Along with Piazza di Spagna, the Colosseum, the Vatican or Victor Emmanuel Palace, Fontana di Trevi is a major tourist attraction that is not to be missed when in the eternal city of Rome. The name of Fontana di Trevi does not come from a specific character as one might think, but from two Italian words meaning “three streets”. And indeed the Trevi Fountain is placed in an important intersection, but its history starts over two thousand years ago, in the imperial age when the fountain marked the end of an aqueduct. Aqueducts, constructions that transported fresh water from springs to major cities were the invention and the pride of the Roman Empire. Around 500 km of aqueducts served Rome, the largest city of its time, some above ground, but mostly under ground. The aqueducts were examples of fine engineering, the water flowing without any other force but that of gravity for tens of kilometers, with a slope of only 34 cm per km.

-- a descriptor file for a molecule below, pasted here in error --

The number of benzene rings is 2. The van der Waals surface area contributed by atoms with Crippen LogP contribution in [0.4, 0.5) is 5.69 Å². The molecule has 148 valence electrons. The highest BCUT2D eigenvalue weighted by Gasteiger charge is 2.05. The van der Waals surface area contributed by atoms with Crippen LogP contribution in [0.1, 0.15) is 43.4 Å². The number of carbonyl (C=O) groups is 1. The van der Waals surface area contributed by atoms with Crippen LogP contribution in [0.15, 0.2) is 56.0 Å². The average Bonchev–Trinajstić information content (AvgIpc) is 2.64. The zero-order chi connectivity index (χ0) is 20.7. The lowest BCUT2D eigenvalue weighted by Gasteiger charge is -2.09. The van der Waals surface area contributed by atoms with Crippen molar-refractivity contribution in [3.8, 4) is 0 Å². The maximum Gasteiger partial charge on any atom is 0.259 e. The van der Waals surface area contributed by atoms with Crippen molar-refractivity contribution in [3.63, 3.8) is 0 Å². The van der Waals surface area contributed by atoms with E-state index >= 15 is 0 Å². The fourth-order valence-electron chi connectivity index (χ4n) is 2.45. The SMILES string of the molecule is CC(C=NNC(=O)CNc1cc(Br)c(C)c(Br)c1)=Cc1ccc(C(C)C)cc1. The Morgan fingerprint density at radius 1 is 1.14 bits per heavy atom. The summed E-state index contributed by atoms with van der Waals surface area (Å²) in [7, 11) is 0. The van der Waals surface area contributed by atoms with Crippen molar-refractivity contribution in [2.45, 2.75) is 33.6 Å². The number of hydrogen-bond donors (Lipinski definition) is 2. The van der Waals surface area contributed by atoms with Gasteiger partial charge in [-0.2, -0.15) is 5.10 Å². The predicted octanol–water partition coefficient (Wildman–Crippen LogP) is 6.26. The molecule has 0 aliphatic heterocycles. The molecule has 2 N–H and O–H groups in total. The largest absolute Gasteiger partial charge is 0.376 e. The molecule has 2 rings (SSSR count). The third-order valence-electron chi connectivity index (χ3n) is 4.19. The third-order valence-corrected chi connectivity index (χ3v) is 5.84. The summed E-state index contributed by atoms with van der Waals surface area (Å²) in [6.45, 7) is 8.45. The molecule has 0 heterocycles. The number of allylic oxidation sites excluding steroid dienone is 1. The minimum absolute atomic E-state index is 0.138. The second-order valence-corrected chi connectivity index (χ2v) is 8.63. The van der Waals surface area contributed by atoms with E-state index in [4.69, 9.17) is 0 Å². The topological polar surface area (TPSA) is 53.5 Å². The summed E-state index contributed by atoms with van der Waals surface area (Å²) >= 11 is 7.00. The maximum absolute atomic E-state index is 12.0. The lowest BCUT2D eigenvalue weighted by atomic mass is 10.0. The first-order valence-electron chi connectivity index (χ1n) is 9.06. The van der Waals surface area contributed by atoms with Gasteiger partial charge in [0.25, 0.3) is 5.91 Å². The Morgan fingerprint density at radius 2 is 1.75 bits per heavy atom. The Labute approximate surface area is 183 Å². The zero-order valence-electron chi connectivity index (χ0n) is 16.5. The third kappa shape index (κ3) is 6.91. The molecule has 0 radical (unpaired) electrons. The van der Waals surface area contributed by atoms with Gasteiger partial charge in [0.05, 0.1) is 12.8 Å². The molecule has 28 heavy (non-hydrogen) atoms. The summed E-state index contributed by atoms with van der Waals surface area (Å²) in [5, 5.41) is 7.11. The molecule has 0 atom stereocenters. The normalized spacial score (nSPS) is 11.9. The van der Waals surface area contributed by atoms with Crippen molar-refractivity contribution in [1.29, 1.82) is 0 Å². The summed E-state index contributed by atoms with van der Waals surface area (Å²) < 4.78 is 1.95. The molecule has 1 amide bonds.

Of course, today’s aspect of the Trevi Fountain does not date from the time of the Romans, but from 1629 when the Pope decided the rebuilt of it. The architect was Nicola Salvi, who worked in the Italian Baroque style. Prior to Salvi’s work, Gian Lorenzo Bernini, the architect who designed the columns from San Pietro Square in Vatican, moved the fountain at 180 degrees, now standing on one side of the Palazzo Poli.
The fountain is dominated by the statue of Oceanus, the mythological god of the sea, who drives a chariot in an elegant form of a sea shell. His horses are tamed by two Tritons. Aside Oceanus are Salubrity and Abundance.
The Trevi Fountain is always overcrowded with hundreds of tourists that don’t forget the custom of throwing coins into the fountain in hope of returning to Rome.